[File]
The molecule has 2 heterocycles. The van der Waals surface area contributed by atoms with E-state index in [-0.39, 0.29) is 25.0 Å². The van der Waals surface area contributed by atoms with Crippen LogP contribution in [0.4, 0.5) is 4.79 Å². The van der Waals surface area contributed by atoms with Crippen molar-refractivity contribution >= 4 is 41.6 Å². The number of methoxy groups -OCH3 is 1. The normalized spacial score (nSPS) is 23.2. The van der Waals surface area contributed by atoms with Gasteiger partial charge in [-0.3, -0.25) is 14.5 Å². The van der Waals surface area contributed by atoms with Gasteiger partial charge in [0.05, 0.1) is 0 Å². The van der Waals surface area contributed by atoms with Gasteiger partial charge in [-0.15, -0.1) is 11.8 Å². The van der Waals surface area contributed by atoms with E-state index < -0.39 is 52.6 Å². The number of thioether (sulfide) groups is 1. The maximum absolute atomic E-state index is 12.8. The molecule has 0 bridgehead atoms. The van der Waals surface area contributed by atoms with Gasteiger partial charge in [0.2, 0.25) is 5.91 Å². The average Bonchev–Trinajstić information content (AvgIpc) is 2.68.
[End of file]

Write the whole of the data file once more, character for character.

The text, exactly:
The molecule has 2 heterocycles. The van der Waals surface area contributed by atoms with E-state index in [-0.39, 0.29) is 25.0 Å². The van der Waals surface area contributed by atoms with Crippen LogP contribution in [0.4, 0.5) is 4.79 Å². The van der Waals surface area contributed by atoms with Crippen molar-refractivity contribution >= 4 is 41.6 Å². The number of methoxy groups -OCH3 is 1. The normalized spacial score (nSPS) is 23.2. The van der Waals surface area contributed by atoms with Gasteiger partial charge in [-0.3, -0.25) is 14.5 Å². The van der Waals surface area contributed by atoms with Gasteiger partial charge in [0.05, 0.1) is 0 Å². The van der Waals surface area contributed by atoms with Gasteiger partial charge in [-0.15, -0.1) is 11.8 Å². The van der Waals surface area contributed by atoms with E-state index < -0.39 is 52.6 Å². The number of thioether (sulfide) groups is 1. The maximum absolute atomic E-state index is 12.8. The molecule has 0 bridgehead atoms. The van der Waals surface area contributed by atoms with Gasteiger partial charge in [0.2, 0.25) is 5.91 Å². The average Bonchev–Trinajstić information content (AvgIpc) is 2.68.